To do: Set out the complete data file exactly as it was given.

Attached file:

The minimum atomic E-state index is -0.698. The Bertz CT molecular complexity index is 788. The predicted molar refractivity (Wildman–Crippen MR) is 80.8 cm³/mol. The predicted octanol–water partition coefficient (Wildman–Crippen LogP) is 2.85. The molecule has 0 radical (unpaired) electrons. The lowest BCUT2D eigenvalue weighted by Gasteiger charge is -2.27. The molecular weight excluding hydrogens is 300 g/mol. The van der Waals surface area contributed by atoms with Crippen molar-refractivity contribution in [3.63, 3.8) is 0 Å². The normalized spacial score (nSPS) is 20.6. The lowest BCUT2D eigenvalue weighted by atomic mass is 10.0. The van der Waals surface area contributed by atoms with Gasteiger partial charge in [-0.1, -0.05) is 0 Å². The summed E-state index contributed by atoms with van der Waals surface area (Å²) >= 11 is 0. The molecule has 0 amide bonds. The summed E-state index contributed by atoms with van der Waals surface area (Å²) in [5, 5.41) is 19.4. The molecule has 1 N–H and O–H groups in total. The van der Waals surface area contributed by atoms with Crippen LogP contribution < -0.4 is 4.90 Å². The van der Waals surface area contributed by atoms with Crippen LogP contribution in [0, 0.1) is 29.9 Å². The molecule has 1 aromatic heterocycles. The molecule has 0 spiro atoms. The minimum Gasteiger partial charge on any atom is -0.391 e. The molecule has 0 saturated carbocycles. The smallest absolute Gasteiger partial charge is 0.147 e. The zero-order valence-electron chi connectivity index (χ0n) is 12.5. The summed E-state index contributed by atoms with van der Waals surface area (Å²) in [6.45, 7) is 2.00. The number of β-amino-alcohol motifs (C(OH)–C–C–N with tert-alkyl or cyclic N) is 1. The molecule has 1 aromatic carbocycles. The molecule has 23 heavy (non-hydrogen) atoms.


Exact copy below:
The minimum atomic E-state index is -0.698. The Bertz CT molecular complexity index is 788. The predicted molar refractivity (Wildman–Crippen MR) is 80.8 cm³/mol. The predicted octanol–water partition coefficient (Wildman–Crippen LogP) is 2.85. The molecule has 0 radical (unpaired) electrons. The lowest BCUT2D eigenvalue weighted by Gasteiger charge is -2.27. The molecular weight excluding hydrogens is 300 g/mol. The van der Waals surface area contributed by atoms with Crippen molar-refractivity contribution in [3.63, 3.8) is 0 Å². The normalized spacial score (nSPS) is 20.6. The lowest BCUT2D eigenvalue weighted by atomic mass is 10.0. The van der Waals surface area contributed by atoms with Gasteiger partial charge in [-0.1, -0.05) is 0 Å². The summed E-state index contributed by atoms with van der Waals surface area (Å²) >= 11 is 0. The molecule has 0 amide bonds. The summed E-state index contributed by atoms with van der Waals surface area (Å²) in [5, 5.41) is 19.4. The molecule has 1 N–H and O–H groups in total. The van der Waals surface area contributed by atoms with Crippen LogP contribution < -0.4 is 4.90 Å². The van der Waals surface area contributed by atoms with Crippen LogP contribution in [0, 0.1) is 29.9 Å². The molecule has 1 aromatic heterocycles. The molecule has 0 spiro atoms. The minimum Gasteiger partial charge on any atom is -0.391 e. The molecule has 0 saturated carbocycles. The smallest absolute Gasteiger partial charge is 0.147 e. The zero-order valence-electron chi connectivity index (χ0n) is 12.5. The summed E-state index contributed by atoms with van der Waals surface area (Å²) in [6.45, 7) is 2.00. The number of β-amino-alcohol motifs (C(OH)–C–C–N with tert-alkyl or cyclic N) is 1. The molecule has 1 aromatic carbocycles. The molecule has 23 heavy (non-hydrogen) atoms.